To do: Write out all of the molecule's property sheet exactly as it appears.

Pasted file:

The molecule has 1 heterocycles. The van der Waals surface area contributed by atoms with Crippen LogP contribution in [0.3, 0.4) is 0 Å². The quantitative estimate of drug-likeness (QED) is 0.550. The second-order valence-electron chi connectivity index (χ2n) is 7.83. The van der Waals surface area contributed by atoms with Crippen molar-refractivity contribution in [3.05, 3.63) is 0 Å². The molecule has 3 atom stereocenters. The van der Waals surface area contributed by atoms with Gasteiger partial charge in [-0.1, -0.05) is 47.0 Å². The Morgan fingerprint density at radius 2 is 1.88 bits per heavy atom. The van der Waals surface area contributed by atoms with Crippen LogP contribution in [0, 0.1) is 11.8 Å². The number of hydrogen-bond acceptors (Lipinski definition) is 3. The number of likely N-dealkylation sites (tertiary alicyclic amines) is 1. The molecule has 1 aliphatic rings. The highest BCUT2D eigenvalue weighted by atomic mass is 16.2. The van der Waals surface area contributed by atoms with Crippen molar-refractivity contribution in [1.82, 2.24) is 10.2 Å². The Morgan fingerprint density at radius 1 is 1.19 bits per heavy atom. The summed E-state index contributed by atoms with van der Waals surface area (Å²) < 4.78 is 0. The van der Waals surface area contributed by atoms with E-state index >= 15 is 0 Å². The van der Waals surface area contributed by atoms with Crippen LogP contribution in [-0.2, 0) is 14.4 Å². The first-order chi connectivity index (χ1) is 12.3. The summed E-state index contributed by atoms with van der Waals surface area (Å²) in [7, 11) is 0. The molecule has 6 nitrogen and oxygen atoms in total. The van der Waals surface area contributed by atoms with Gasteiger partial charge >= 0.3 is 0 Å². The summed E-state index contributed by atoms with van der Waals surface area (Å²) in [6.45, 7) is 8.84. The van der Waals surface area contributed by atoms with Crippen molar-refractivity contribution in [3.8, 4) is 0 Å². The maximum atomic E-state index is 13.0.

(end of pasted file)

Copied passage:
The molecule has 1 heterocycles. The van der Waals surface area contributed by atoms with Crippen LogP contribution in [0.3, 0.4) is 0 Å². The quantitative estimate of drug-likeness (QED) is 0.550. The second-order valence-electron chi connectivity index (χ2n) is 7.83. The van der Waals surface area contributed by atoms with Crippen molar-refractivity contribution in [3.05, 3.63) is 0 Å². The molecule has 3 atom stereocenters. The van der Waals surface area contributed by atoms with Gasteiger partial charge in [-0.1, -0.05) is 47.0 Å². The Morgan fingerprint density at radius 2 is 1.88 bits per heavy atom. The van der Waals surface area contributed by atoms with Crippen LogP contribution in [0, 0.1) is 11.8 Å². The number of hydrogen-bond acceptors (Lipinski definition) is 3. The number of likely N-dealkylation sites (tertiary alicyclic amines) is 1. The molecule has 1 aliphatic rings. The highest BCUT2D eigenvalue weighted by atomic mass is 16.2. The van der Waals surface area contributed by atoms with Crippen molar-refractivity contribution in [1.82, 2.24) is 10.2 Å². The Morgan fingerprint density at radius 1 is 1.19 bits per heavy atom. The summed E-state index contributed by atoms with van der Waals surface area (Å²) < 4.78 is 0. The van der Waals surface area contributed by atoms with E-state index >= 15 is 0 Å². The van der Waals surface area contributed by atoms with Crippen LogP contribution in [-0.2, 0) is 14.4 Å². The first-order chi connectivity index (χ1) is 12.3. The summed E-state index contributed by atoms with van der Waals surface area (Å²) in [7, 11) is 0. The molecule has 6 nitrogen and oxygen atoms in total. The van der Waals surface area contributed by atoms with Gasteiger partial charge >= 0.3 is 0 Å². The summed E-state index contributed by atoms with van der Waals surface area (Å²) in [6.45, 7) is 8.84. The van der Waals surface area contributed by atoms with Crippen molar-refractivity contribution in [3.8, 4) is 0 Å². The maximum atomic E-state index is 13.0.